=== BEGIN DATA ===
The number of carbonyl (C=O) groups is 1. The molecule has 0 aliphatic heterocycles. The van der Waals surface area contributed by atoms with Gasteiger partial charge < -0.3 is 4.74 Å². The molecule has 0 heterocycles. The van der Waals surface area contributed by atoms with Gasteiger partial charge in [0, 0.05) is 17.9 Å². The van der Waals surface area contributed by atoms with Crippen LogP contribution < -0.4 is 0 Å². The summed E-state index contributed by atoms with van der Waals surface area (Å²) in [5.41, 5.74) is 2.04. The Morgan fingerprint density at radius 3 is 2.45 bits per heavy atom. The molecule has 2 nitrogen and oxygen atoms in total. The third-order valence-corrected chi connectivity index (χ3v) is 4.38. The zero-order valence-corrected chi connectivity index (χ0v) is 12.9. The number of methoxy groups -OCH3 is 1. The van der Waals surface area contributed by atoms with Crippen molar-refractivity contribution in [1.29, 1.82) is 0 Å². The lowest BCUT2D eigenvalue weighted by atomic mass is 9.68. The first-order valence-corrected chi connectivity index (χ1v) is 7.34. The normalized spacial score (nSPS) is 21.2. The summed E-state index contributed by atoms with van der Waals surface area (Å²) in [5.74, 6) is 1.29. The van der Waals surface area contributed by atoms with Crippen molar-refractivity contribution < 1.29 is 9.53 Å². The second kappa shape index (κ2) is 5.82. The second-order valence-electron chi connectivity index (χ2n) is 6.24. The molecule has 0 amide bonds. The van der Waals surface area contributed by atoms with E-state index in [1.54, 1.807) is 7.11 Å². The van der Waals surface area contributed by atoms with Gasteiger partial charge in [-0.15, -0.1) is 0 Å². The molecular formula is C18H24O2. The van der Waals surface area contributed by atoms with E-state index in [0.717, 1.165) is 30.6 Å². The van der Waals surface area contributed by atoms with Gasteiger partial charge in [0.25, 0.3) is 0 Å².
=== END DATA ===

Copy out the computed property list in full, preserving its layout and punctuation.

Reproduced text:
The number of carbonyl (C=O) groups is 1. The molecule has 0 aliphatic heterocycles. The van der Waals surface area contributed by atoms with Gasteiger partial charge < -0.3 is 4.74 Å². The molecule has 0 heterocycles. The van der Waals surface area contributed by atoms with Gasteiger partial charge in [0, 0.05) is 17.9 Å². The van der Waals surface area contributed by atoms with Crippen LogP contribution < -0.4 is 0 Å². The summed E-state index contributed by atoms with van der Waals surface area (Å²) in [5.41, 5.74) is 2.04. The Morgan fingerprint density at radius 3 is 2.45 bits per heavy atom. The molecule has 2 nitrogen and oxygen atoms in total. The third-order valence-corrected chi connectivity index (χ3v) is 4.38. The zero-order valence-corrected chi connectivity index (χ0v) is 12.9. The number of methoxy groups -OCH3 is 1. The van der Waals surface area contributed by atoms with Crippen molar-refractivity contribution in [1.29, 1.82) is 0 Å². The lowest BCUT2D eigenvalue weighted by atomic mass is 9.68. The first-order valence-corrected chi connectivity index (χ1v) is 7.34. The normalized spacial score (nSPS) is 21.2. The summed E-state index contributed by atoms with van der Waals surface area (Å²) in [5.74, 6) is 1.29. The van der Waals surface area contributed by atoms with Crippen molar-refractivity contribution < 1.29 is 9.53 Å². The second kappa shape index (κ2) is 5.82. The second-order valence-electron chi connectivity index (χ2n) is 6.24. The molecule has 0 amide bonds. The van der Waals surface area contributed by atoms with E-state index in [1.54, 1.807) is 7.11 Å². The van der Waals surface area contributed by atoms with Gasteiger partial charge in [-0.15, -0.1) is 0 Å². The molecular formula is C18H24O2. The van der Waals surface area contributed by atoms with E-state index in [0.717, 1.165) is 30.6 Å². The van der Waals surface area contributed by atoms with Gasteiger partial charge in [0.25, 0.3) is 0 Å².